Les Confins du Yunnan

Les confins du Yunnan
Les confins du Yunnan

“Territoires et populations des confins du Yunnan” is a book I bought in an antique market a couple of years ago. Published in 1931 by French Beijing-based Henri Vetch company, it was actually printed by the Commercial Press in Shanghai. The author Joseph Siguret was also the French Consul from 1926 to 1953 in Beijing and later in Taipei. For this book, he was mostly a translator, as the original was published in Chinese with the support of the Guo Ming Tang a few years before. The original book (云南边地问题研究)was created by Long Yun 龙云, the then governor of the province.

The book is made from travelers notes, going to remote areas of Yunnan. France had strong interest in Yunnan due to the proximity of Tonkin ( part of French Indochina, today North of Vietnam), so having a French translation is not that surprising. As described in posts “Barney, Journals of Henry Virden Bernard” and “Gare du Sud Kunming” taking the train from Hanoi to YunnanFu (today Kunming), was the fastest way to reach Yunan. Since I was traveling to LiJiang, one of the most famous parts of Yunnan, I took this book with me to read it at those scenic places.

Li Jiang Snow Mountain
Li Jiang Snow Mountain

Air travel and mass tourism have changed Lijiang a lot, but the city was already of high importance in the 1930’s. “Li-Kiang” was a sub-prefecture, the commercial center of the whole North-West Yunnan. It was the place were Tibetan products were brought down from then mountains, the place where mountains minority would meet Chinese civilization. The tiger snow mountain is also mentioned, its beauty being as attractive to the author as it is to tourists today.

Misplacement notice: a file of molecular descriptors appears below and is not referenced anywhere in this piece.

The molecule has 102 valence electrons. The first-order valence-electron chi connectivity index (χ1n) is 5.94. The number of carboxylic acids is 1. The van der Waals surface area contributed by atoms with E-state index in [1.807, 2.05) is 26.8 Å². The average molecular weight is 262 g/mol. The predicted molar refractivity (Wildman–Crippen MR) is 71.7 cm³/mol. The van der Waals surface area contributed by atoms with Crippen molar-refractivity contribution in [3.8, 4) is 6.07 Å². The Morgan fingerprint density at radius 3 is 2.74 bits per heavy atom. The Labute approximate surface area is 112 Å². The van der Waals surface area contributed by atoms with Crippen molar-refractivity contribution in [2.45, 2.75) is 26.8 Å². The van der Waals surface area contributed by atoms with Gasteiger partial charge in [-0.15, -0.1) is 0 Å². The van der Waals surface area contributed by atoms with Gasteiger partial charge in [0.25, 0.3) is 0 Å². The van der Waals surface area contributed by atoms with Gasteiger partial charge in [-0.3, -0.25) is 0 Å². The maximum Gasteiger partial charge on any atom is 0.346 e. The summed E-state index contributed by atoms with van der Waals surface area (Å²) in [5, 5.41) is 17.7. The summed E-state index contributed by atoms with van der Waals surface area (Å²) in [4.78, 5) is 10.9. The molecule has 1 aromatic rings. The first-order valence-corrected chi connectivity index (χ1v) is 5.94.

Yi old lady... with a mobile phone
Yi old lady... with a mobile phone

What really made the trip fantastic was our host and guide Lao Xu. He drove us around for three days, telling the story of his province and taking us to remote places. One of the first foreigner to live in the area was Dr Joseph Rock, an American who studied flora in Yunnan from 1922 til 1949. He is mentioned in the book and Lao Xu took us to place he used to lived. Lao Xu also took us to a Buddhist monastery, meeting the Lamas and admiring the rich colors of the decoration. Beyond the beautiful Lijiang valley, we also went to the Laxi lake in the next valley from LiJiang, that is becoming the next tourist point. What was really out of the ordinary was taking us with him on a trip in the deep mountain. Going up with his friends uncle who knows all the road, we went up to a village where he had never been and where I was the second foreigner ever to come (after somebody from UNESCO a few years ago). The small Yi village hanging near the top of the mountain is so remote that there is no paved road to go up. Being up there felt like a time travel, just like the description of minority people in the 1931 book. Somehow, meeting the old lady in the picture and been invited to her home was really magical.

Today’s Lijiang changed a lot compared with the one described in the book, with millions of tourists and the old town turned into a massive shopping center (with a surprisingly large number of African drums for sale). However, changes has not gone very far from the city yet and remote places like this village still exist. Probably for not so long.

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